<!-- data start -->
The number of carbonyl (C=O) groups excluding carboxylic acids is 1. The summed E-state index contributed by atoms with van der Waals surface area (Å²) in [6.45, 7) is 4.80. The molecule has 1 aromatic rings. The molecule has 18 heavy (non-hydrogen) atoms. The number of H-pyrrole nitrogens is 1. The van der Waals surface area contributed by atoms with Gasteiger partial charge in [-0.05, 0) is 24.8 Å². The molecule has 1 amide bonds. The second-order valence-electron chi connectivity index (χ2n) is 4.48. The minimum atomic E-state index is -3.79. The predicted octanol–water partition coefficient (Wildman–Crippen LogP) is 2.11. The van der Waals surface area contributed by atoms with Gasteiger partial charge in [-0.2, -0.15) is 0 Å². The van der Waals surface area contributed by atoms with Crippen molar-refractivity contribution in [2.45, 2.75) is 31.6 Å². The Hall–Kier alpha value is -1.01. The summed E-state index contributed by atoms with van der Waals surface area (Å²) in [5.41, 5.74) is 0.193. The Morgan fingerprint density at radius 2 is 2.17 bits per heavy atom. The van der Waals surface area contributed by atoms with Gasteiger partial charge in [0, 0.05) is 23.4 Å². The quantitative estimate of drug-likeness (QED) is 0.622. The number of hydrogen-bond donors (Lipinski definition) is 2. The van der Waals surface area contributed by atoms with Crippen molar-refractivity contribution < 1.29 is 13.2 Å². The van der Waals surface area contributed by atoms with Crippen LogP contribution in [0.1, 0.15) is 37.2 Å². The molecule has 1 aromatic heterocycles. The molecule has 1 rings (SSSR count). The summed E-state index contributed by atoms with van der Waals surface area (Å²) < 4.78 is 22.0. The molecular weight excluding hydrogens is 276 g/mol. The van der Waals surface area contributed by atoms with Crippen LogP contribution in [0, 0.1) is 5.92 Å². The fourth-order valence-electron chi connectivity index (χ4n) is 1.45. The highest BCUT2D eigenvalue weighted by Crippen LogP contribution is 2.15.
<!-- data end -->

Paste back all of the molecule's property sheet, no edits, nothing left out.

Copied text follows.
The number of carbonyl (C=O) groups excluding carboxylic acids is 1. The summed E-state index contributed by atoms with van der Waals surface area (Å²) in [6.45, 7) is 4.80. The molecule has 1 aromatic rings. The molecule has 18 heavy (non-hydrogen) atoms. The number of H-pyrrole nitrogens is 1. The van der Waals surface area contributed by atoms with Gasteiger partial charge in [-0.05, 0) is 24.8 Å². The molecule has 1 amide bonds. The second-order valence-electron chi connectivity index (χ2n) is 4.48. The minimum atomic E-state index is -3.79. The predicted octanol–water partition coefficient (Wildman–Crippen LogP) is 2.11. The van der Waals surface area contributed by atoms with Gasteiger partial charge in [-0.2, -0.15) is 0 Å². The van der Waals surface area contributed by atoms with Crippen molar-refractivity contribution in [2.45, 2.75) is 31.6 Å². The Hall–Kier alpha value is -1.01. The summed E-state index contributed by atoms with van der Waals surface area (Å²) in [5.41, 5.74) is 0.193. The Morgan fingerprint density at radius 2 is 2.17 bits per heavy atom. The van der Waals surface area contributed by atoms with Gasteiger partial charge in [0, 0.05) is 23.4 Å². The quantitative estimate of drug-likeness (QED) is 0.622. The number of hydrogen-bond donors (Lipinski definition) is 2. The van der Waals surface area contributed by atoms with Crippen molar-refractivity contribution < 1.29 is 13.2 Å². The van der Waals surface area contributed by atoms with Crippen LogP contribution in [0.1, 0.15) is 37.2 Å². The molecule has 1 aromatic heterocycles. The molecule has 1 rings (SSSR count). The summed E-state index contributed by atoms with van der Waals surface area (Å²) < 4.78 is 22.0. The molecular weight excluding hydrogens is 276 g/mol. The van der Waals surface area contributed by atoms with Crippen LogP contribution in [0, 0.1) is 5.92 Å². The fourth-order valence-electron chi connectivity index (χ4n) is 1.45. The highest BCUT2D eigenvalue weighted by Crippen LogP contribution is 2.15.